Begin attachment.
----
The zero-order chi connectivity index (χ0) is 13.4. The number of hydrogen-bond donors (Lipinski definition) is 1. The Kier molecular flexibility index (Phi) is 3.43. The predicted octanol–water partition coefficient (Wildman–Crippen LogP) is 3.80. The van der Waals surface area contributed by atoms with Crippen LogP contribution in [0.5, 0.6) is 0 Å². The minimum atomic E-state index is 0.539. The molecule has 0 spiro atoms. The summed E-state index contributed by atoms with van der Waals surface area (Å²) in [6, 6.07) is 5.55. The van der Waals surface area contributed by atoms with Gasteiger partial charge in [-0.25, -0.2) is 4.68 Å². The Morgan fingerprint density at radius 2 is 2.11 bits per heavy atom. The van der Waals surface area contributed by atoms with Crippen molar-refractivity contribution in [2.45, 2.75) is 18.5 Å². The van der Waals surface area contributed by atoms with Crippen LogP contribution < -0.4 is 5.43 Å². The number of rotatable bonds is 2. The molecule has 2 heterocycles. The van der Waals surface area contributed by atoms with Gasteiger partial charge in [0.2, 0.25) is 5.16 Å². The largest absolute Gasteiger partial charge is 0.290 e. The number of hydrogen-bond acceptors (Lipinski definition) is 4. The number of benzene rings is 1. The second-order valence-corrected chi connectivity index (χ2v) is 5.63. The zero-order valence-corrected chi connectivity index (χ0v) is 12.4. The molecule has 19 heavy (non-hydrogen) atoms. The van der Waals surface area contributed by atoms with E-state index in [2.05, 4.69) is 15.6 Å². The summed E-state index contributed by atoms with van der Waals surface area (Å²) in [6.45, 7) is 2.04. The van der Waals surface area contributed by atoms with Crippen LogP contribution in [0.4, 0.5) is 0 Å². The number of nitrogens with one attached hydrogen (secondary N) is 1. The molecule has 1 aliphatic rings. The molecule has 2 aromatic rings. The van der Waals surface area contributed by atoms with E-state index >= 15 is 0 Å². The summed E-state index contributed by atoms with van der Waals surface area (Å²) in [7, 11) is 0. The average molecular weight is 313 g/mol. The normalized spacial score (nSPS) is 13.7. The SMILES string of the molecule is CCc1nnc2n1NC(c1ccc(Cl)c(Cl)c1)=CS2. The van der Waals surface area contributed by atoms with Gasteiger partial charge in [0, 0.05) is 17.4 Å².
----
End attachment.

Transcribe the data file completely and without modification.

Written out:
The zero-order chi connectivity index (χ0) is 13.4. The number of hydrogen-bond donors (Lipinski definition) is 1. The Kier molecular flexibility index (Phi) is 3.43. The predicted octanol–water partition coefficient (Wildman–Crippen LogP) is 3.80. The van der Waals surface area contributed by atoms with Crippen LogP contribution in [0.5, 0.6) is 0 Å². The minimum atomic E-state index is 0.539. The molecule has 0 spiro atoms. The summed E-state index contributed by atoms with van der Waals surface area (Å²) in [6, 6.07) is 5.55. The van der Waals surface area contributed by atoms with Gasteiger partial charge in [-0.25, -0.2) is 4.68 Å². The Morgan fingerprint density at radius 2 is 2.11 bits per heavy atom. The van der Waals surface area contributed by atoms with Crippen molar-refractivity contribution in [2.45, 2.75) is 18.5 Å². The van der Waals surface area contributed by atoms with Crippen LogP contribution < -0.4 is 5.43 Å². The number of rotatable bonds is 2. The molecule has 2 heterocycles. The van der Waals surface area contributed by atoms with Gasteiger partial charge in [0.2, 0.25) is 5.16 Å². The largest absolute Gasteiger partial charge is 0.290 e. The number of hydrogen-bond acceptors (Lipinski definition) is 4. The number of benzene rings is 1. The second-order valence-corrected chi connectivity index (χ2v) is 5.63. The zero-order valence-corrected chi connectivity index (χ0v) is 12.4. The molecule has 19 heavy (non-hydrogen) atoms. The van der Waals surface area contributed by atoms with E-state index in [2.05, 4.69) is 15.6 Å². The summed E-state index contributed by atoms with van der Waals surface area (Å²) in [6.45, 7) is 2.04. The van der Waals surface area contributed by atoms with Crippen LogP contribution in [0.4, 0.5) is 0 Å². The number of nitrogens with one attached hydrogen (secondary N) is 1. The molecule has 1 aliphatic rings. The molecule has 2 aromatic rings. The van der Waals surface area contributed by atoms with E-state index >= 15 is 0 Å². The summed E-state index contributed by atoms with van der Waals surface area (Å²) in [7, 11) is 0. The average molecular weight is 313 g/mol. The normalized spacial score (nSPS) is 13.7. The SMILES string of the molecule is CCc1nnc2n1NC(c1ccc(Cl)c(Cl)c1)=CS2. The van der Waals surface area contributed by atoms with Gasteiger partial charge in [0, 0.05) is 17.4 Å².